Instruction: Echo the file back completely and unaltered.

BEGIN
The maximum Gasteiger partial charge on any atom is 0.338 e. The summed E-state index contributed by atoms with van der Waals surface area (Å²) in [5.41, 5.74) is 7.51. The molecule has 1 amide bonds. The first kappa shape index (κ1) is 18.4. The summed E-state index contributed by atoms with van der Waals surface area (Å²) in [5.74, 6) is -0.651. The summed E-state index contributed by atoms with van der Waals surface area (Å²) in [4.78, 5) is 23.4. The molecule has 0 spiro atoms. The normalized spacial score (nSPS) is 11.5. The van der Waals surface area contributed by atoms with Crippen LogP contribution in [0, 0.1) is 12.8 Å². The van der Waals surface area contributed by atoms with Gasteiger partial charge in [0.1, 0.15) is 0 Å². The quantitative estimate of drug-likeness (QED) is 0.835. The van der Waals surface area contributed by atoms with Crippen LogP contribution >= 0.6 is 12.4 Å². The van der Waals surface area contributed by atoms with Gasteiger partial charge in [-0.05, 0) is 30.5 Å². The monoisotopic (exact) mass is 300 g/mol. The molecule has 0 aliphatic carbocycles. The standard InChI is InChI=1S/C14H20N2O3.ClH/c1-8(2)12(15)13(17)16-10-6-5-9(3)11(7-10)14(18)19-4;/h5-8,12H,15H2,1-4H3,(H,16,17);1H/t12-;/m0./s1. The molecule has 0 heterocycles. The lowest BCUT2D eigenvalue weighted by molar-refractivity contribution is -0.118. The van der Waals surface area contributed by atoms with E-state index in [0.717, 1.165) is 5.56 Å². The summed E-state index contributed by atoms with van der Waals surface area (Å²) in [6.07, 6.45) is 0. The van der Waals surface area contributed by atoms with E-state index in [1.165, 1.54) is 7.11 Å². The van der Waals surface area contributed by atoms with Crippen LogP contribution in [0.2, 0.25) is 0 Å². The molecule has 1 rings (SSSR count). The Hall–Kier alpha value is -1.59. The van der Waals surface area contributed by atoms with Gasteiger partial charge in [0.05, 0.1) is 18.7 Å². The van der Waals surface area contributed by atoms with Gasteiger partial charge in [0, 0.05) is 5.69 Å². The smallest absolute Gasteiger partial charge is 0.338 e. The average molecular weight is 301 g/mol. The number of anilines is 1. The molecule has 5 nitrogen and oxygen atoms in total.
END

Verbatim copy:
The maximum Gasteiger partial charge on any atom is 0.338 e. The summed E-state index contributed by atoms with van der Waals surface area (Å²) in [5.41, 5.74) is 7.51. The molecule has 1 amide bonds. The first kappa shape index (κ1) is 18.4. The summed E-state index contributed by atoms with van der Waals surface area (Å²) in [5.74, 6) is -0.651. The summed E-state index contributed by atoms with van der Waals surface area (Å²) in [4.78, 5) is 23.4. The molecule has 0 spiro atoms. The normalized spacial score (nSPS) is 11.5. The van der Waals surface area contributed by atoms with Crippen LogP contribution in [0, 0.1) is 12.8 Å². The van der Waals surface area contributed by atoms with Gasteiger partial charge in [0.1, 0.15) is 0 Å². The quantitative estimate of drug-likeness (QED) is 0.835. The van der Waals surface area contributed by atoms with Crippen LogP contribution >= 0.6 is 12.4 Å². The van der Waals surface area contributed by atoms with Gasteiger partial charge in [-0.05, 0) is 30.5 Å². The monoisotopic (exact) mass is 300 g/mol. The molecule has 0 aliphatic carbocycles. The standard InChI is InChI=1S/C14H20N2O3.ClH/c1-8(2)12(15)13(17)16-10-6-5-9(3)11(7-10)14(18)19-4;/h5-8,12H,15H2,1-4H3,(H,16,17);1H/t12-;/m0./s1. The molecule has 0 heterocycles. The lowest BCUT2D eigenvalue weighted by molar-refractivity contribution is -0.118. The van der Waals surface area contributed by atoms with E-state index in [0.717, 1.165) is 5.56 Å². The summed E-state index contributed by atoms with van der Waals surface area (Å²) in [6.07, 6.45) is 0. The van der Waals surface area contributed by atoms with E-state index in [1.165, 1.54) is 7.11 Å². The van der Waals surface area contributed by atoms with Crippen LogP contribution in [0.2, 0.25) is 0 Å². The molecule has 1 rings (SSSR count). The Hall–Kier alpha value is -1.59. The van der Waals surface area contributed by atoms with Gasteiger partial charge in [0.05, 0.1) is 18.7 Å². The van der Waals surface area contributed by atoms with Gasteiger partial charge in [0, 0.05) is 5.69 Å². The smallest absolute Gasteiger partial charge is 0.338 e. The average molecular weight is 301 g/mol. The number of anilines is 1. The molecule has 5 nitrogen and oxygen atoms in total.